Gábor Gelencsér: Forgatott könyvek. A magyar film és az irodalom kapcsolata 1945 és 1995 között

Gábor Gelencsér: Forgatott könyvek. A magyar film és az irodalom kapcsolata 1945 és 1995 között

Budapest: Kijárat Kiadó – Kosztolányi Dezső Kávéház Kulturális Alapítvány, 2015, ISBN 9786155160479. 564 p.

Author
Adrián Bene
Keywords
Gábor Bódy; Tibor Déry; Zoltán Fábri; Péter Gothár; Zoltán Huszárik; Miklós Jancsó; László Krasznahorkai; Béla Tarr; Hungary; film adaptation; intermediality; socialist realism; modernism; nouvelle vague; postmodernism.

Gábor Gelencsér’s latest book on the Hungarian book-to-film adaptations Forgatott könyvek. A magyar film és az irodalom kapcsolata 1945 és 1995 között [“Books on Screen. Hungarian Cinema and Literature between 1945 and 1995”] introduces the reader to the ideological and artistic diversity of Hungarian cinema production between 1945 and 1995. In that period, Hungary produced 800 feature films, one third of which – more than 200 – were based on literary fiction. Most of these adaptations – 200 films by 70 directors – are examined in the book. Gelencsér’s monograph focuses primarily on two aspects of these adaptations: their cultural, representative function, and the formal innovation that occurred in the films over the course of these five decades. Gelencsér has studied this particular topic for years, has published several articles (mainly in the journal Filmvilág), and has held courses at the Eötvös Loránd University in Budapest as associate professor of the Department of Film Studies. This is his fifth book in film studies since 2002. Its broad historical scope and attempt at a conclusive chronology is fleshed out with analyses of adaptations based on such Hungarian writers as Zsigmond Móricz, Tibor Déry, Iván Mándy, Miklós Mészöly, and László Krasznahorkai. Gelencsér focuses on intermedial transformations in certain adaptations, examining developments relating to perspective, narrative structure, and metaphoric semantics, as in the case of Déry or Mándy. In the appendix, the author provides the reader with an exhaustive list of Hungarian adaptation in chronological order.

Through his investigation of this one particular topic, the adaptation form, Gelencsér conveys a chronicle of the entire extent of Hungarian film production during the half-century being addressed. He first distinguishes historical and contemporary book-to-film adaptations, taking into account their political and ideological intentions. Then he divides the fifty years of Hungarian cinema between 1945 and 1995 into seven periods, highlighting the ideological as well as the formal traits of the studied adaptations as they develop over these time frames.

After the Second World War, between 1945 and 1948, there was a short democratic period in Hungary, before the establishment of Communist hegemony. From 1948 to 1953, the official aesthetics of socialist realism regarded cinema as political propaganda. During these two periods the adaptations did not only serve political aims, but also held a strong cultural function: namely, the popularisation of classic Hungarian literature.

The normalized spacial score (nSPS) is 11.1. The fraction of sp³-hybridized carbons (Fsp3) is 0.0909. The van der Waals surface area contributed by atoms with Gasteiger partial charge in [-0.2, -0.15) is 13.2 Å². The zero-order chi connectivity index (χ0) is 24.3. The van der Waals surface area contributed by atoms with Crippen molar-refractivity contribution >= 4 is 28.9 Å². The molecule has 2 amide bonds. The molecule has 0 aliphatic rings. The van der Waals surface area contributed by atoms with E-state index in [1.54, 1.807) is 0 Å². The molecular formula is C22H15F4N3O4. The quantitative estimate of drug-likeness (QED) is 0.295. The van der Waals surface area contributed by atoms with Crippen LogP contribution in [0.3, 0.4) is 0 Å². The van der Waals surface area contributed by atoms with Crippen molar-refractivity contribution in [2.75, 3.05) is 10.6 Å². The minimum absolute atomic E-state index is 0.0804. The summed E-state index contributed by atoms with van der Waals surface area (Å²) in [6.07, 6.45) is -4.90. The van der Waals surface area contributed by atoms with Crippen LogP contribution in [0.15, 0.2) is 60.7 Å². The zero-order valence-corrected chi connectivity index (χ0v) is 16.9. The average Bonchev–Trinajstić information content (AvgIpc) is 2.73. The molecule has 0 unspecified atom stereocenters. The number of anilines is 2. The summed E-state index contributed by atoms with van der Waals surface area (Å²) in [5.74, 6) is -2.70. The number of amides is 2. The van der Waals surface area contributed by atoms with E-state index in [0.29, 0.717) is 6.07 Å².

After these periods, the cinematic language of the adaptations began to exhibit some formal innovation. From 1954 to 1962, the intensity of political surveillance in cinema decreased, some innovative non-realistic aesthetics were permitted. This trend is obvious in the cinema of such directors as Zoltán Fábri and Károly Makk, which depicts mainly either the sociographic themes of the semi-feudal past (before 1945) or contemporary rural problems. This is the most detailed chapter of the first half of the book. Although the presence of adaptations in the Hungarian film scene diminished in the 1960s, a significant number of films in the Hungarian ‘nouvelle vague’ (1963-1969) were also based on literature, just think, for instance, of Miklós Jancsó’s Oldás és kötés / Cantata (1963, Hungarian People’s Republic) and the adaptations by Pál Zolnay (Próféta voltál, szívem / You Were a Prophet, My Dear, 1968, Hungarian People’s Republic), Fábri (Húsz óra / Twenty Hours, 1965, Hungarian People’s Republic; Utószezon / Late Season, 1966, Hungarian People’s Republic), and András Kovács (Hideg napok / Cold Days, 1966, Hungarian People’s Republic). Generational issues and social changes appear through nonlinear, subjective, often multiperspectival narratives, showing the progression of modernism.

The cinema of the 1970s gradually lost its function of representing social problems, whilst subjectivity and artistic autonomy became more and more central with respect to both visual and narrative features. In the field of adaptations, the most noteworthy ones are Károly Makk’s Szerelem / Love (1971, Hungarian People’s Republic) based on a short story of Déry and Macskajáték / Catsplay (1974, Hungarian People’s Republic) based on the writing of István Örkény as well as Zoltán Huszárik’s Szindbád / Sinbad (1971, Hungarian People’s Republic) based on the short stories of Gyula Krúdy. At the same time, the documentarist movement also emerged in the Budapest School, although it rarely adapted literary works, with the notable exception of Koportos (1980, Hungarian People’s Republic) by Lívia Gyarmathy (based on the novel of József Balázs). A new generational mood also became evident in many adaptations, conveyed either through realist or modernist methods. Finally, in addition to mainstream cinema there was also an alternative, neo-avantgarde cinema, which sometimes created book-to-film adaptations as well, such as Dezső Magyar’s Agitátorok / The Agitators (1969, Hungarian People’s Republic), Gábor Bódy’s Amerikai anzix / American Torso (1975, Hungarian People’s Republic), and Miklós Erdély’s Verzió / Version (1979/1981, Hungarian People’s Republic). Of these films, the first and the third were banned by the socialist censors.